A guest post by Judith Newton
Since independently publishing my food memoir, Tasting Home: Coming of Age in the Kitchen (She Writes Press) in 2013, my book has won 12 book awards. Once Dianne found this out, she asked me to speculate about why.
Tasting Home, to give you some sense of the book, is a feminist coming-of-age story about overcoming childhood and other traumas. Cooking for and dining with others had been fundamental to this process. Each chapter contains a food memory and ends with a recipe for a dish that played a central role in my life.
Once my memoir came out, it received a starred review in Publisher’s Weekly Select and a series of independent press awards. None of this, of course, made Tasting Home a bestseller. It was my first non-academic book and I hadn’t a clue about how to market it. But I was pleased at this part of its critical reception.
So, why did Tasting Home win these awards? Let me speculate:
1. I entered contests. I was persistent about entering Tasting Home. Here’s a list of 50 book awards contests open to self and independently published works.
2. The book broke with some conventions. Tasting Home broke with some familiar conventions of “transformative memoir” and food memoir and thereby seemed new.
“Transformative memoirs” often involve a wound, ongoing conflicts, and recovery or resolution. At their best, they are characterized by honest self-revelation and emotional depth. As John Birdsall put it in an interview on this blog, there should be something raw about memoir.
Tasting Home had much to say about my traumatic loss of self when I was emotionally abandoned by my mother. Later, I wrote about my devastation at the death of my gay ex-husband. It had a quality that was distinctly “uncooked.” To write it was to put myself and my emotional equilibrium at risk.
Unlike most memoirs about trauma and recovery, however, every chapter in Tasting Home also contained food and food stories. These including my mother’s refusal to share a recipe without altering an ingredient, and my euphoria at cooking through Julia Child with my witty gay husband. There was always something life affirming, and often amusing, about each. Even the darkest sequence about my ex-husband’s death—at 46 from AIDS—came with a recipe for the sherried pork chops he liked to make. It also came with an injunction to enjoy them because “ that’s what Dick would have wanted us to do.”
Descriptions of food, scenes of cooking and dining, and even the recipes were like a life force coursing through a journey that was sometimes dark. Perhaps this constant combination of the dark and light set a tone that is different from that of many memoirs about recovery.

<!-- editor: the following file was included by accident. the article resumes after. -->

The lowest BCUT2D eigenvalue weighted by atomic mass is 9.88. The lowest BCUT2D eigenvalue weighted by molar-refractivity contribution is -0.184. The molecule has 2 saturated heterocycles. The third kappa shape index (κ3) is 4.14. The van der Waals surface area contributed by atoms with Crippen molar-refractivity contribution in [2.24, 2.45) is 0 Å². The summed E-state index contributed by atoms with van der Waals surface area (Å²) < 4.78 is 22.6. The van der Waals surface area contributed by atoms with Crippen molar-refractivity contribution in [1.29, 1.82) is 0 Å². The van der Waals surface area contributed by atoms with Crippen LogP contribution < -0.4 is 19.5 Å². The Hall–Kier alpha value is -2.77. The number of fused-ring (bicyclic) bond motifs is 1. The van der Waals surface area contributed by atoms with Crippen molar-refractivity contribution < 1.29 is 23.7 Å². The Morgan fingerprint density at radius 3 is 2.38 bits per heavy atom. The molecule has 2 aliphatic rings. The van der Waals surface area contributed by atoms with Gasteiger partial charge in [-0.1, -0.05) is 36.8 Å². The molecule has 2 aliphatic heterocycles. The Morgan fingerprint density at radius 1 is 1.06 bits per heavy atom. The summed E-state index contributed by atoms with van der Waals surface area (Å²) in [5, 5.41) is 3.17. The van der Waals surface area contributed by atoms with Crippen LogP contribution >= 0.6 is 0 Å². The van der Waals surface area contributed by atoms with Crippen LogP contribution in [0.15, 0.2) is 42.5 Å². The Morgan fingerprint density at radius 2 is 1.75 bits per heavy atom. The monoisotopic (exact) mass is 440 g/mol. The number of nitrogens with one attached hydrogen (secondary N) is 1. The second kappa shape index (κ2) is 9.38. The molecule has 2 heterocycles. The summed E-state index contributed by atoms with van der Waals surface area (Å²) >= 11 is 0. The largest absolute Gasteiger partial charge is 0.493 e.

Tasting Home also differed from several genres of food memoir. I am not a chef. I have never moved in a world of chefs or food personalities, and, alas, have never had a food blog that became famous. Given the pains of my childhood, moreover, Tasting Home could not be a memoir that evoked nostalgia about growing up with food, or being part of cozy family kitchen scenes. My mother was not at all interested in teaching me to cook, preferring to be queen of the kitchen.
I could not write a memoir about an ethnic food tradition either. Although my mother was 100% Norweigan, she did little Norwegian cooking. We lived in Southern California and she was fond of serving tacos and enchiladas. So Tasting Home falls into the category of food memoir, but differs from the familiar food memoir paradigms.
3. The book had historical resonance. A third quality that might have caught the judges’ interest is that Tasting Home recorded a journey through several decades. One reviewer called it “A baby- boomer’s dream.” The memoir moves from the restrictions of the ‘50s to the optimism and political buoyancy of the ‘60s, through the women’s and gay liberations movements of the ‘70s, the AIDS epidemic of the ’80s, and to the formation of a politically successful community on my campus in the ‘90’s.
This journey tracked my feminist coming of age in relation to historically significant moments. But it also invited baby boomers to revisit a past and changing food traditions that they themselves had experienced.
4. My memoir was reflective. Tasting Home had a philosophical core that reflected on the emotional power of food. Dining with others can’t help but recall our first moment of feeling at home in the world, and the experience of being fed by another being. This experience can easily heal the adult self and make us feel connected to another person, a family, and a community.
Tasting Home meditated on the role of food in political organizing as well. Breaking bread together could be a central way of “working on the relationship” in political coalitions. Sharing food, as the Civil Rights Movement taught us, could help develop trust and a sense of common cause. As Publisher’s Weekly put it, the book had “plenty of insight.”
5. The memoir hungered for hope. A final point is that Tasting Home culminates in the formation of a political community which came together at lavish buffets. It recalled the optimism of the ‘60s—its cross racial politics, its celebration of love and food as a foundation for making common cause, and its success at struggling for social justice. For reasons I could never have anticipated, that hunger seems stronger than ever in the present moment.
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Judith Newton is professor emerita in Gender, Sexuality, and Women’s Studies at U.C. Davis, where she directed her program and the Consortium for Women and Research. Her first novel, Oink: A Food for Thought Mystery, is forthcoming from She Writes Press on April 18, 2017 and is now available for preorder. Read more about her at judithnewton.com and at https://www.facebook.com/TastingHomeComingOfAgeInTheKitchen/
(Disclosure: This post contains affiliate links.)